Return on Equity and Return on Capital Invested:
Pepsi's ROE has averaged 34% since 2001 with a low of 28.5% and a high of 38.0%. Their ROCI is at a nice level as well averaging 25.1% since 2001 with a low of 15.3% and a high of 31.3%. For both ROE and ROCI I don't necessarily look for any absolute values rather I like to see stable or increasing levels. I'm a little worried about the ROCI dropping by about 40% for the last 2 fiscal years and would like to see how it turns out for FY 2012. If PEP can improve the ROCI it'll show that management has done a better job with investing their capital.
Revenue and Net Income:
Since the basis of dividend growth is revenue and net income growth, we'll now see how Pepsi has done. Their revenue has been on a great growth trend with only one down year since 2001. Over that time revenue has grown at a CAGR of 9.46%. Net income has grown at an annual rate of 9.24% since 2001. Since net income growth has been less than revenue growth their net profit margin has decreased from the highs of 16% in 2006 to the current 9.7% from FY 2011. Management has done a great job increasing revenue but needs to focus more on being able to turn more pennies into profit from every dollar they bring in.
Tangible Book Value:
Pepsi was doing a good job increasing their tangible book value per share from 2001 until 2007, but have since fallen on much harder times. Since 2009 they have gone from $5.38 in tangible bv per share down to $8.02. I wouldn't necessarily expect to see a positive value at the close of FY 2012 in December but I would like to see improvement on this front. The tangible book value per share is a measure of the per share value of all tangible assets owned by the company.
The chart shows the historical prices for the previous 10 years and the forecast based on the average PE ratios and the expected EPS values. I have also included a forecast based off a PE ratio that is only 75% of the average low PE ratio for the previous 5 years, 10 years or 16 whichever is least. I like to the look to buy at the 75% Low PE price or lower to provide for additional margin of safety. In this case the target PE is 16.86 and the 0.75 PE is 11.11. This corresponds to a entry price of $77.08 and $45.10 based off the expected earnings for 2012 of $4.06. This means that Pepsi is trading at a $7.64 discount and $24.34 premium to the target prices. I don't think you'll see Pepsi trade for a PE of 11 unless the stock market takes a very big fall. That would be a 40% drop from current prices. Currently Pepsi is trading right at it's typical low PE ratio so based on that it is undervalued.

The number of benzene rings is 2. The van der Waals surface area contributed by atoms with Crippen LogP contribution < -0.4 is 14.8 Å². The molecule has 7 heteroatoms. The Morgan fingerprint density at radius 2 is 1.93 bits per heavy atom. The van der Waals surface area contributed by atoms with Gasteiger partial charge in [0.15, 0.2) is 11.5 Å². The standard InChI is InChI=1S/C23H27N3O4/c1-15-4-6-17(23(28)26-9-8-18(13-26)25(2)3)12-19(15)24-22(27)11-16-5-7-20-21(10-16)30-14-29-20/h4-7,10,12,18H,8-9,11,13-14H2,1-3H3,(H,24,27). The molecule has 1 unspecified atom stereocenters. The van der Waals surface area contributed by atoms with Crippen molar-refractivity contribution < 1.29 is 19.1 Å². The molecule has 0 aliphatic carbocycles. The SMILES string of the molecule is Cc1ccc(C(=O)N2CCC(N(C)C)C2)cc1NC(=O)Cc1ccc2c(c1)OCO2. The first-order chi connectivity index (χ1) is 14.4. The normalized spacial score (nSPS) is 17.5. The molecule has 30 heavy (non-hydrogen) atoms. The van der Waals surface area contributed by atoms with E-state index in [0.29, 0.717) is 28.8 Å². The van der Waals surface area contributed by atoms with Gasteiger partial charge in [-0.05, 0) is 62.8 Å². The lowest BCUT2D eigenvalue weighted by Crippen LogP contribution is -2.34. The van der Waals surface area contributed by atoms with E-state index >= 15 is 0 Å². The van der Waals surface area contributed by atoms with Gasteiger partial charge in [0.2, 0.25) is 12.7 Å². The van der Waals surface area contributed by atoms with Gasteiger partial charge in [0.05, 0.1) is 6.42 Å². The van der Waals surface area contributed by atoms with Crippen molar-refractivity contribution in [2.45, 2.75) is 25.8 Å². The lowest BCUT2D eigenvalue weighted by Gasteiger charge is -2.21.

The average of all the valuation models gives a fair value $55.86 which means that Pepsi is currently trading at a 24.3% premium to the average fair value. I've also calculated the fair value with the highest and lowest valuation methods thrown out. In this case, the Average PE price and Graham number valuations are thrown out and the new average is $58.10. Pepsi is trading at a 19.5% premium to this price.
Overall I would say that Pepsi is fully valued at today's prices and doesn't leave much room for a margin of safety. I would feel better about initiating a position with Pepsi with a higher starting yield in order to compensate for the potential roadblocks ahead. A 3.50% yield corresponds to a price of $61.43 which would bring the starting value much closer to my fair value calculations. One caveat is that most of my calculations have a built in margin of safety and then I usually look for a margin of safety from the average of the valuation models. If revenue and therefore earnings growth can increase, then the dividend growth will follow. Pepsi is a great company with great future prospects, especially in China with YUM Brands continued expansion there, but the value just isn't there at today's prices for me. If you're interested in investing with Pepsi, then I would suggest looking at selling put options to try and get lower prices and at least get paid to wait. The only downside is that Pepsi is such a large company that the premiums will tend to be lower.
What do you think about PepsiCo as an DG investment at today's prices?